Serial Errors Allowed Mouse-Eared Intruder To Board C-40B

Credit: USAF

A U.S. Air Force guard allowed a civilian with a criminal record who wore a reddish hat with balls on top that resembled mouse ears to pass through a gate into Joint Base Andrews Bolling, Maryland on Feb. 4, and 5 hr. later the intruder reached the flight line and boarded a parked Boeing C-40B, according to a newly-released Inspector General report. 

The report also revealed how the unidentified intruder gained access to a flight line that includes the presidential airlift fleet. A defect in a gate to the flight line created a 1-ft. gap, which the intruder walked through onto the flight line. The man then boarded a C-40B with two airmen inside, but he left the aircraft after a few minutes without being stopped despite not having a restricted area badge, the Air Force IG report said. 

Security Forces guards, who were alerted by airmen in the passenger terminal, stopped the intruder on the flight line and arrested him more than 5 hr. after he was waved onto the base by another guard, the report said. 

The gate guard “got complacent and did not follow procedures,” the IG report concluded. The driver was supposed to present identification through his car window, but he was waived onto the base by the guard without checking whether he was authorized, the report said. The human error was compounded by an undetected malfunction that left a gap in a gate that led to the flight line. 

Once on the flight line, the intruder was not detected by security forces despite his unusual hat, as they were focused on more restricted areas of the installation, the report says. Two airmen on board the C-40B were focused on training and felt secure on a U.S. installation, so never challenged the man after he boarded and walked to the back of the aircraft.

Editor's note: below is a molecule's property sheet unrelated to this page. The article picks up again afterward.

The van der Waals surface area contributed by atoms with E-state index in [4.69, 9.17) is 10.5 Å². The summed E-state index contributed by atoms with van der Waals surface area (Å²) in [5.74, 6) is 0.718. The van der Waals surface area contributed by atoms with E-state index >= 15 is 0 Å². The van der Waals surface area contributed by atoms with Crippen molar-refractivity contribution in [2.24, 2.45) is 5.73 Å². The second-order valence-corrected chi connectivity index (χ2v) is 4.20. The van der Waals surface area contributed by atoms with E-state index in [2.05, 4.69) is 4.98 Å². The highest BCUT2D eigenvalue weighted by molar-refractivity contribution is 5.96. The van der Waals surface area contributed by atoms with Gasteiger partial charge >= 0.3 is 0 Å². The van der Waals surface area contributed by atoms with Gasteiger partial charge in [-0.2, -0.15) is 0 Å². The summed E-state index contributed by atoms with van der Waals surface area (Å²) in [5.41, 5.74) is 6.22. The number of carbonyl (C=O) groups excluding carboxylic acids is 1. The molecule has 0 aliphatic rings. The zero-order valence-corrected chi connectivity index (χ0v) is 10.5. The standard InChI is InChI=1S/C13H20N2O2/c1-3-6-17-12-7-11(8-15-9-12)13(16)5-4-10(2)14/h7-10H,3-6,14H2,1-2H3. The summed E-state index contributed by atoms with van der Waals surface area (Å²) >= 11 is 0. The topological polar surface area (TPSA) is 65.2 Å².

Security forces only responded after two “astute” airmen working at the passenger terminal noticed a man wearing an unusual hat walking on the flight line, the report said. The intruder was detained less than 2 min. later.

Steve Trimble

Steve covers military aviation, missiles and space for the Aviation Week Network, based in Washington DC.


I hope the gate guard and whoever is in charge of security get some serious consequences for this.
Another example of incompetence, lack of leadership and training by our command staff.
50 years ago there were several way to get onto the fenced areas of Wright Pat without showing a pass. I think you could get on through the Wright Memorial. Or, at Patterson, you could just walk on with employees during the mass entry of the morning shift. And later, by driving down to the ancillary facility at the Air Force Museum and then driving further. I did the latter once to see the place my father had worked in the 50s and I had not seen for 40 years. Perhaps there were other routes. After the big al Qaida attack in 2001, this all ended -- indeed, the Wright Memorial was shut down for many years. Of course, this is part of a larger movement toward a security and less free country, both civilian and military, over the last half century. So much the worse for who we were.
Bernard Biales
After four years of the previous administration, I suspect that the flight line crews had grown used to authorized VIPs with strange orange constructions resembling hair on their heads.
Just a part of the Biden Border security plan
This was not part of Biden's security lapses, nor Trumps. It was a security failure, far removed from executive edicts, that can develop in any organization at any time. That is why at the unit and mid-career levels, in the military, government, and industry, emphasis must be put on vigilance in selection of commanders/leaders.
In my military and civilian aviation careers there were processes "in the old days" that would get people fired today. As the former comment pointed out, a necessary evil of todays hostile world.